Consider what happened this month to Senator Mark Warner of Virginia, a sunny, high-tech Democrat so completely given to the postpartisan fantasy that he campaigned with a prominent Republican by his side. Despite his resolute and unquestionable dedication to centrism, Warner nearly lost to a former adviser to George W. Bush, a man with about as much concern for the conventions of moderation as a cat has for table manners. How could such a thing come to pass? Unfortunately, the reigning science permits but one interpretation, and the Washington Post tried gamely to express it on the day after the election, regardless of how absurd it sounded: Virginia voters must have believed that Warner was in fact “too closely associated with national Democrats,” too given over to their various left-wing measures.
Again, what impresses the reader is the lack of conviction here—the feeling that the Post is merely going through the motions. Read enough of this year’s crop of postmortems and you start to suspect that not even the amateur political scientists who dispense these fatuities really believe them anymore.
Well, it’s about time. Think of the clichés from which the pundits’ judgments have been formed over the decades: The power of the “center.” The march of the generations. The waves of technology that require us either to surf or be drowned. These are not ideas. They are substitutes for thought, a kind of astrology that is propped up by convenient facts selected with exactly the sort of politicized blindness that this pseudo-science ascribes to everyone else.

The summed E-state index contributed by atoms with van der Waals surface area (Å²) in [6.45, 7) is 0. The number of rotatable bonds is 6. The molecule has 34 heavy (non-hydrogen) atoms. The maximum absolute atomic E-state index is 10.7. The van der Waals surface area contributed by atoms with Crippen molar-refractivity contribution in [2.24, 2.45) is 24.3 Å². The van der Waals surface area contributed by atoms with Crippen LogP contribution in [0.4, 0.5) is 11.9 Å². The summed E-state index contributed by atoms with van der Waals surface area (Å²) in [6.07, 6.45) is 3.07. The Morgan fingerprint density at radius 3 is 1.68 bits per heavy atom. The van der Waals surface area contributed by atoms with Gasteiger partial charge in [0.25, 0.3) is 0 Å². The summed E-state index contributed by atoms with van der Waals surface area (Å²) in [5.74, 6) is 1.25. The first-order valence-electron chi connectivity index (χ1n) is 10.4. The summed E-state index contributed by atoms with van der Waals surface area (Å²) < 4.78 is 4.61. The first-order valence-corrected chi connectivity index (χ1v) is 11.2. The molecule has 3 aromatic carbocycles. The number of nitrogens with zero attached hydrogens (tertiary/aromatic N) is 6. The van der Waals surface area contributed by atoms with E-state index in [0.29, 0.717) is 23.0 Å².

One of the fondest vanities of centrism always has been its assurance that every responsible person in Washington, regardless of party, knows what needs to be done—entitlements must be cut, deficits must be brought under control, free-trade deals must be passed, and so on. Grand Bargain, here we come.
Today, however, the tables are a wee bit turned. Our single grandest problem these days is one of constantly falling wages, of deindustrialization, of the destruction of our small towns, of the collapse of the middle class. It is familiar to all informed citizens outside, say, the top 10 percent of the income distribution, and yet our politicians seem incapable of doing anything about it.
In the face of these obviously changed circumstances, the rhetorical formulas of the 1980s no longer make much sense. Indeed, they are part of the problem, the political logic that gave us NAFTA and bank deregulation. But while the clichés of old are more meaningless than ever, the bombastinators of our time have yet to confront the terrifying possibility of today: that our system has been so colonized by money that it might no longer be capable of giving us the politics we need.